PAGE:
The documentary Teach' by Alex Brendea is one of the most awarded Romanian documentaries in the last few years
The documentary Teach' by Alex Brendea, one of the most awarded Romanian documentaries in the last few years, was launched in early October in movie theaters, but had its drive-in cinema premiere recently. It tells the story of Dorin Ionita, a mathematics teacher in the city of Bistrita who breaks out of the regular education system, starting his own private class in his own home. His greatest dream is to have a school that does not conform to traditional education, a place free of the tyranny of conventional teaching methods. The movie won the 2019 Best Central and Eastern European Documentary in the Between the Seas section of the International Documentary Film Festival in Jihlava, in the Czech Republic. It also won the award for best film in the Romanian competition at the 2019 Astra Film Festival. The premiere had been scheduled for May, but the pandemic delayed it. However, even before the Romanian premiere, Teach' had a few screenings for an audience, such as the one at the Czech Center in New York, at the third edition of the Jihlava International Documentary Festival, and the TIFF, where it sold out. The audience had the opportunity to meet in person Dorin Ionita, the charismatic teacher in the movie, in the Q&A sessions.
Alex Brendea told us about the screening that took place in the town of Bistrita, home of the actual teacher:
“I was great, because at least in Cluj and in Bistrita we were playing a home game, so to say. At the movie theater in Bistrita we announced two screenings, but then we had to add more. For instance, one day we were supposed to have a single showing of the movie, but we ended up with three. After that, upon audience demand, the managers of the theater scheduled three more days of screenings. That was a pleasant surprise, because the movie ended up being shown in both movie theaters in Bistrita, and a lot of people showed up to see it. Also, the other thing that made me happy was the fact that lots of teachers showed up with their students. It made me happy because we are talking about a documentary, which is a bit of a niche genre. However, it seems that in this case the topic of the film and the main character helped a lot. We are in a time when a lot is being discussed about education, and the way the system works in Romania, a lot of parents are quite upset at the things that don't work. A lot of parents came to me after watching the movie, people who want to have around more teachers like Dorin Ionita. We had some great reactions, I met lots of teachers who had seen to movie, and they talked to me about their innovative or original ideas about education. They told me how they were thwarted by the bureaucracy, or by lack of interest. One of these teachers teaches geography, and she wanted to build a virtual platform, where they wanted to teach forms of relief using 3D graphics, which seems like a great idea. In Cluj, I met a teacher who told me that I had managed, with this documentary, to bring up an alternative to the present system of education, said he was glad he saw the movie, he told me he really enjoyed it, and was inspired by it. What I wanted to do first and foremost with this movie was to sound an alarm, and try to inspire more teachers to follow their dreams in the wish to do something better for their students.”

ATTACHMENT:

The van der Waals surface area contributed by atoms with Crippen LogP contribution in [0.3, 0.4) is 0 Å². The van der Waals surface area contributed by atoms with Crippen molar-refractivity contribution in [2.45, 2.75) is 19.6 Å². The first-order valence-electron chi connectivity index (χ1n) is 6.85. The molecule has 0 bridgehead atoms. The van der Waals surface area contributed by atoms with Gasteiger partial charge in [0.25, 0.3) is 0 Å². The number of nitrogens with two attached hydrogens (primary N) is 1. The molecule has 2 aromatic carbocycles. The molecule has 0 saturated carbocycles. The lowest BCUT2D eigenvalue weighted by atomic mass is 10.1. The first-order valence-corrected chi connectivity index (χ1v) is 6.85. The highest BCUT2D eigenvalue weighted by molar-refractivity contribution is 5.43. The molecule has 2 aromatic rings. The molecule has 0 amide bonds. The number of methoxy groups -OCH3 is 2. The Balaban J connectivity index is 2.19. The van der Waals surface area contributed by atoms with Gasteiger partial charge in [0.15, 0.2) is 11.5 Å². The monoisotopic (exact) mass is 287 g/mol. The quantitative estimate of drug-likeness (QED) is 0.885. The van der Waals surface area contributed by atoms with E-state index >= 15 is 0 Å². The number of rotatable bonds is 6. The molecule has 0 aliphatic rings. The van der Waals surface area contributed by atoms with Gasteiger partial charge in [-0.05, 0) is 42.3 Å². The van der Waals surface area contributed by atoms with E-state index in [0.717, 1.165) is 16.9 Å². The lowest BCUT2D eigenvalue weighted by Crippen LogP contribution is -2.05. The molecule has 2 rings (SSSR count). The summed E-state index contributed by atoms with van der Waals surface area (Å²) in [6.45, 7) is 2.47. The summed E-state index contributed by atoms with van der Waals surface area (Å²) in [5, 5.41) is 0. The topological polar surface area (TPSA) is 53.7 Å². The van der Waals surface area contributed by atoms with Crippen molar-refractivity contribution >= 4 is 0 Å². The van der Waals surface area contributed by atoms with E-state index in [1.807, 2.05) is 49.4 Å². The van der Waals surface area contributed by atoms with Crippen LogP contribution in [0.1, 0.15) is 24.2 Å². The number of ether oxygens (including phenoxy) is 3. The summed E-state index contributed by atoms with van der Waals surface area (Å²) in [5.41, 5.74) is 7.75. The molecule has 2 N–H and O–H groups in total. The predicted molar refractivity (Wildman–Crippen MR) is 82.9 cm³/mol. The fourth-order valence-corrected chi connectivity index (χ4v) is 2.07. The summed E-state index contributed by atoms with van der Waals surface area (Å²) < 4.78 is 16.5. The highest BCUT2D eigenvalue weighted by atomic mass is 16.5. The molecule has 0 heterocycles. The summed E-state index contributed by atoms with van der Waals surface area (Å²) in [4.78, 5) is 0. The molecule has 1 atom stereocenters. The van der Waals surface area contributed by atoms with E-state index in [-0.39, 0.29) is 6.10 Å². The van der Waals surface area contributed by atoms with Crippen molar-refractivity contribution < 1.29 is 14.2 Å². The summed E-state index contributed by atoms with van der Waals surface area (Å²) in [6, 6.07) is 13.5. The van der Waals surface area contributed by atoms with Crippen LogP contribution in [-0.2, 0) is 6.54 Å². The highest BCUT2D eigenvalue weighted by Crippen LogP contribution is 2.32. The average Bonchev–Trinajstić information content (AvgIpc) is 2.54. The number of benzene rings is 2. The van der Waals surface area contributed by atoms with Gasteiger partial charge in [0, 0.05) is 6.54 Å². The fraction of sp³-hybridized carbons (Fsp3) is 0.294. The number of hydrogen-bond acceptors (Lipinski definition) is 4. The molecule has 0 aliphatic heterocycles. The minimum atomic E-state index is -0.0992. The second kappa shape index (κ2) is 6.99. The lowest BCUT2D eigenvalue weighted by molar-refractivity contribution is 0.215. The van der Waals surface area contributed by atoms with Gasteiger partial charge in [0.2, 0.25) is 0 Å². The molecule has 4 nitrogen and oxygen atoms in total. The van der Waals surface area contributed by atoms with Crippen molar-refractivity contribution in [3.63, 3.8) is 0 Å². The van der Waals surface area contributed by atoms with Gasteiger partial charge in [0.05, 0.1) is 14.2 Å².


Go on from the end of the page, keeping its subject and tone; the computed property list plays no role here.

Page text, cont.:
Having a lot of experience as a cinematography director, Alex Brendea belives that documentary offers him more freedom than fiction films:
“Somehow, the documentary needs this freedom, because it is not backed by a script, and that is why you don't know what kind of framing or lighting you will have in the next sequence. I am intrigued by that, because I have to find solutions, and to react quickly to those situations. There is a way in which the documentary takes more of a toll during shooting, but compared to fiction film, it takes less preparation. In the case of fiction, finding the best framing and lighting takes places ahead of time, and during shooting you come with your homework done. For documentaries you have to be freer to find solutions on the spot.”
One of the awards received by the movie Teach' was the 2019 Best Central and Eastern European Documentary in the Between the Seas section of the International Documentary Film Festival in Jihlava, in the Czech Republic. The reason provided by the jury was 'This is an important film that has to be seen by people. A mathematics teacher works on the fringes of a failed system of education, and he becomes the mentor of a group of students. By his dedication towards education, he teaches the students the most important lesson in life: You have to tragically fall in love with what you do'. For its celebration of the unconventional, for embracing disorder, imagination, and passion for education, the Between the Seas award goes to the movie Teach'.'